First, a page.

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    • Symptoms of septic shock in dogs

      www.petmd.com/dog/conditions/cardiovascular/c_dg_septic_shock
      • Symptoms and Types. Early shock. Rapid heart rate. Normal or high arterial blood pressure. Bounding pulses. Reddened moist tissues of the body. The pink or red color of the gums is very quick to return when the gums are blanched by finger pressure. Fever.
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  2. Septic Shock in Dogs - Pet Health Network

    www.pethealthnetwork.com › septic-shock-dogs

    Symptoms of septic shock include: Not eating; Vomiting; Drooling; An elevated heart rate; Dark red gums; Pale, pink gums; Dehydration; Panting; Difficulty breathing; Weakness or lethargy; Abdominal pain; Diarrhea; Straining to urinate or defecate; Collapse; Excessive licking of the rear end; A foul odor from the rear end; Vaginal discharge; Fever; A distended abdomen

  3. Symptoms of Sepsis in Dogs | Cuteness

    www.cuteness.com › article › symptoms-sepsis-dogs

    A dog showing hyperdynamic symptoms of sepsis may have a fever and dark red mucous membranes, such as his gums and the inner tissue of his eyelids. His heart rate may be fast -- faster than the normal range of 60 to 140 beats per minute -- and he may have a racing pulse.

  4. Septic Shock in Dogs - Wag! | Find Best Local Dog Walkers ...

    wagwalking.com › condition › septic-shock
    • Symptoms
    • Treatment
    • Health

    Has Symptoms Has Symptoms Has Symptoms Has Symptoms Has Symptoms Has Symptoms Has Symptoms Hello. Three weeks ago my dog started vomiting in the early hours of the morning. About 2 very small piles. Then at 11 am she vomited a large pile of very mucousy undigested kibble. She started to become lethargic so I brought her to the vet. Blood told of high WBCs and globulins. They gave her fluids and she perked up a bit. They told her to bring her back the next morning if she was any more lethargic and sure enough she was VERY lethargic the next morning. Needless to say took her to the emergency vet. Took them a few hours to get her heart beat down..its was VERY fast. They got it down, ran blood work again, low sugar, and elevated liver enzymes. they kept her over the weekend. Then on Monday brought her to the cardiologist.Her beat was steady but xrays showed enlarged heart, and VERY small pockets of fluid in the abdomen which they checked and didnt see any bacteria. The doc sent her home on anti arrhythmics but her heart still beats very fast to this day..but she runs around barks eats and drinks water. She gets somewhat lethargic at night. No one can tell me what caused this arrhythmia and why it isnt going away. Any thoughts? Was this septic shock that gave her a lasting arrhythmia that requires meds for the rest of her life?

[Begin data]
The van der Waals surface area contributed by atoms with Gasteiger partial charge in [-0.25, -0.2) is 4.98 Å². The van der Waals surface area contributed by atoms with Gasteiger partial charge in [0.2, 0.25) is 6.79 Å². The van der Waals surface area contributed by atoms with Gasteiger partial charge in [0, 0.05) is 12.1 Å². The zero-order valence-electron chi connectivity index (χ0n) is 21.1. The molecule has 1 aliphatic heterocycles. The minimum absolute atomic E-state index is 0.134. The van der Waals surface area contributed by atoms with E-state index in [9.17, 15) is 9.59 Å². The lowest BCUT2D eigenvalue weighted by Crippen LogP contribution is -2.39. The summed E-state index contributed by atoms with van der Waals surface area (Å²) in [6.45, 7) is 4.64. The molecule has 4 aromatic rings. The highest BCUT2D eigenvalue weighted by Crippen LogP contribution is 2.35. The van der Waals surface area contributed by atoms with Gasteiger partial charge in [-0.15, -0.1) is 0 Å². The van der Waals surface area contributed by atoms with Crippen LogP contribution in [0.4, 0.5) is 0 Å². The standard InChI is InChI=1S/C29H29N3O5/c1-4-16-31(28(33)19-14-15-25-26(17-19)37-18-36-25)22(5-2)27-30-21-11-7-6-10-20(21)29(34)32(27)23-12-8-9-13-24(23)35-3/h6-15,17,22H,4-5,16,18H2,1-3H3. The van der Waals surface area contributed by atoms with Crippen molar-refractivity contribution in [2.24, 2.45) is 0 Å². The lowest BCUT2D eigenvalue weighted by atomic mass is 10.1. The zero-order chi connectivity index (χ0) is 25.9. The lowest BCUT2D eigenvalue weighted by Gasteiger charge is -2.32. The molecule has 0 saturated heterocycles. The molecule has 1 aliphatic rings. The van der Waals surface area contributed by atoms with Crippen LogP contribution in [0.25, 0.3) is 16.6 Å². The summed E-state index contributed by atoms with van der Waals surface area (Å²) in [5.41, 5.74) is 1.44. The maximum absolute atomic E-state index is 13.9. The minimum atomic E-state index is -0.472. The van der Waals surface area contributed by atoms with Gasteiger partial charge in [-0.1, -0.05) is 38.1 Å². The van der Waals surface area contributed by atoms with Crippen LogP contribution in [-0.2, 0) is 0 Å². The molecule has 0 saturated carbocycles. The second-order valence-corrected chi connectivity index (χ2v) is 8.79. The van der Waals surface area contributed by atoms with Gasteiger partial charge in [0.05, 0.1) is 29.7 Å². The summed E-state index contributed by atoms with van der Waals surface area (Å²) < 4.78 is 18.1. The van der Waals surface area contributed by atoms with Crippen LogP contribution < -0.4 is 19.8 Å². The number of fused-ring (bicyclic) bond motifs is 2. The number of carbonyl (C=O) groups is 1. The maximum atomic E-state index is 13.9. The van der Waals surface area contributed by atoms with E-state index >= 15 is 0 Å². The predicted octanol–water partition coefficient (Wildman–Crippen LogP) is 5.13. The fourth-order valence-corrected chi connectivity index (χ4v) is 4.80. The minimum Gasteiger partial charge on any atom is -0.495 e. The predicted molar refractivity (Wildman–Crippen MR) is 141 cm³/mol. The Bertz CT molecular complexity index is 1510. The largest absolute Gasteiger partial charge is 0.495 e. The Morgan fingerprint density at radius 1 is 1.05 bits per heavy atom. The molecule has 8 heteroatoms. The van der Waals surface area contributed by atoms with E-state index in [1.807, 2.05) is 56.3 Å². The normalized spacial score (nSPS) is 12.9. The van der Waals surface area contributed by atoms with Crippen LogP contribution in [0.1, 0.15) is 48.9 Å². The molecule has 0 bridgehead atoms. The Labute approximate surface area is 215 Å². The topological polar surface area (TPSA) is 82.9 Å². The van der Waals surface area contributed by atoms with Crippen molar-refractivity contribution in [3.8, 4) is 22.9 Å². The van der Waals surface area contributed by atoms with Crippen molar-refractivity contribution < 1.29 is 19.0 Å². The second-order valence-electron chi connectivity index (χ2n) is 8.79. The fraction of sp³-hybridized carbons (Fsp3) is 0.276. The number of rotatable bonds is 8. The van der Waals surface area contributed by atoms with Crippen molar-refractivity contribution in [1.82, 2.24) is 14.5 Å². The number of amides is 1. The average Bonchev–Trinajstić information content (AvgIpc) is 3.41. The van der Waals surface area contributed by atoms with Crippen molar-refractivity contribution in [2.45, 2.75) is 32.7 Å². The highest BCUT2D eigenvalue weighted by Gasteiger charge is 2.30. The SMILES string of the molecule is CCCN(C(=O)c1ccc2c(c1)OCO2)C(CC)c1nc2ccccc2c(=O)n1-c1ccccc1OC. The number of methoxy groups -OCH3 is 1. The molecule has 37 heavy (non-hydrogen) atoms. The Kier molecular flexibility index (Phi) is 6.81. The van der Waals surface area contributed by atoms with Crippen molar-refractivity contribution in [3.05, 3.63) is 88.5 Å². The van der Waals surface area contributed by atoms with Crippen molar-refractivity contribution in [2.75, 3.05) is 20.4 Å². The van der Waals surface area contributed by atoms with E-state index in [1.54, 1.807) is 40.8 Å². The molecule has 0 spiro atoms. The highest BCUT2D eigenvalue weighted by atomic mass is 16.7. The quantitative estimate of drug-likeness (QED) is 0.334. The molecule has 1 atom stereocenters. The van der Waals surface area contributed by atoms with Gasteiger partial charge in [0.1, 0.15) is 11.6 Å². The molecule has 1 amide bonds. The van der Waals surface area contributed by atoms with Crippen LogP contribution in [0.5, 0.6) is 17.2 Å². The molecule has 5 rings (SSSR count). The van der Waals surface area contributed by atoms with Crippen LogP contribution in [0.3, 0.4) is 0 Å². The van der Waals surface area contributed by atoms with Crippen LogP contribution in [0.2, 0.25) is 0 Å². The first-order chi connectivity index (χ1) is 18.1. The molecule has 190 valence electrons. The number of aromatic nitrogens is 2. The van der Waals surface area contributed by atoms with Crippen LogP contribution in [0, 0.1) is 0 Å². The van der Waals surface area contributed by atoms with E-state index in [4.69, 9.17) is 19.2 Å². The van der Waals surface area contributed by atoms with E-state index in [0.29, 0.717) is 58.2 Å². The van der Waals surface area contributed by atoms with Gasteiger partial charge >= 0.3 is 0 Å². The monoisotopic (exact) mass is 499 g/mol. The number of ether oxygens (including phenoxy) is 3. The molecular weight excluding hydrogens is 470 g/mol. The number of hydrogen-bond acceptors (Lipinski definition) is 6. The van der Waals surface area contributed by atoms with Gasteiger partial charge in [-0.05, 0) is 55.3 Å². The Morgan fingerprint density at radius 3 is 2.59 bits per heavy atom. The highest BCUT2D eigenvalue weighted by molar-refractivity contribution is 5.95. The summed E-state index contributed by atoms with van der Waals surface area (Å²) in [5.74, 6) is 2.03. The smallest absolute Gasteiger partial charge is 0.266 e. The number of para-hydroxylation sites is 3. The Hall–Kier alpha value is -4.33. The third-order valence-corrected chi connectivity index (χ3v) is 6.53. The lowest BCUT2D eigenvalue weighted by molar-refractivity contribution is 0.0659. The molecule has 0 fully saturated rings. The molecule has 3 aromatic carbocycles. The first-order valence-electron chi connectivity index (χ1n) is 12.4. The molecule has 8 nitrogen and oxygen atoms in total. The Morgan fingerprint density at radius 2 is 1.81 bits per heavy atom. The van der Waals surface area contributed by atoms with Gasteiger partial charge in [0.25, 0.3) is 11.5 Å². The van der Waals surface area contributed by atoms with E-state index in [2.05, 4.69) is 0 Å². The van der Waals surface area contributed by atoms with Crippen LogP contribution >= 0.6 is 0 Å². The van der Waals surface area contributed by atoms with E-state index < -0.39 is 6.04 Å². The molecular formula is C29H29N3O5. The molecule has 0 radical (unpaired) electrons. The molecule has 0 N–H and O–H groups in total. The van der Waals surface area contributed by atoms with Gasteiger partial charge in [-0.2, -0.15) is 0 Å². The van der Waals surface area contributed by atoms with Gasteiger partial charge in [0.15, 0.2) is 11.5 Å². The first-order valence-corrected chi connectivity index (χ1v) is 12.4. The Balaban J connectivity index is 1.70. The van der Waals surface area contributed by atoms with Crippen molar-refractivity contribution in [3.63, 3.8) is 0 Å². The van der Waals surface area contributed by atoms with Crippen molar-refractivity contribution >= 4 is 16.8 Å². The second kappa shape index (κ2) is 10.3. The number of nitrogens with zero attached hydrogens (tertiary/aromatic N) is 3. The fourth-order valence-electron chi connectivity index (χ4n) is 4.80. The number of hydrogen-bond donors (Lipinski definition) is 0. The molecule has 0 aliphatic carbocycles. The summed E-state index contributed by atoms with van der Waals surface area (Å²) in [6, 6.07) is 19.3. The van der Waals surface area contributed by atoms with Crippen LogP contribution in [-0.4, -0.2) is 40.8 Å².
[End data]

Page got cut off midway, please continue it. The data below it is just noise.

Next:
We took him to the vet (twice now) - first time, CBC was done, X-rays, and he left with anti-inflammatory meds. Two weeks later (today) we took him again because he began drooling and seemed even weaker and more wobbly. Again, we were prepared to hear he was \\"actively dying\\" or similar.

    CBC today revealed he has an active infection (we don't know where) and enlarged heart. Slightly elevated protein. Since we now know there's an infection, he was given IV antibiotics and we came home to nurse him back to health with antibiotics. We really can't afford a hospital stay, so we'll do our best to take care of him. What can we do to support his health and chance at recovery. The vet today said he was \\"near shock\\" (so that's hopeful). My 4 month old boxer was limping on her leg 5 days ago. I took her to the vet. They did X-rays and gave her a pain medicine and an anti inflammatory. As the days went on she seemed like she wasnt feeling well still. I took her back to the vet yesterday where they confirmed she had a scrap on her leg that is infected. They kept her overnight on iv fluids. I got a phone call this morning. The infection spread to her boood stream and now they are giving her a stronger dose of antibiotics. Will she make it? When she comes home what kind of care will she needs? Also she has ate very little.

  5. Shock Due to Bacterial Infection in Dogs | PetMD

    www.petmd.com › cardiovascular › c_dg_septic_shock
    • Symptoms and Types
    • Causes
    • Diagnosis
    • Treatment
    • Living and Management

    Early shock 1. Rapid heart rate 2. Normal or high arterial blood pressure 3. Bounding pulses 4. Reddened moist tissues of the body 5. The pink or red color of the gums is very quick to return when the gums are blanched by finger pressure 6. Fever 7. Rapid breathing Late shock 1. Rapid heart rate or slow heart rate 2. Poor pulse 3. Pale gums or moist tissues of the body 4. The pink color of the gums is slow to return when the gums are blanched by finger pressure 5. Cool extremities (from lack of circulation) 6. Low body temperature 7. Mental depression or stupor 8. Production of only small amounts of urine 9. Difficulty breathing; rapid breathing 10. Small, pinpoint areas of bleeding in the skin and moist tissues of the body. 11. Fluid build-up in the tissues, especially the legs and under the skin (swollen limbs) 12. Gastrointestinalbleeding 13. Extreme weakness

    Possible history of known infection (such as urinary tract infection or infection/inflammation of the prostate)
    Previous surgery may dispose animals to infection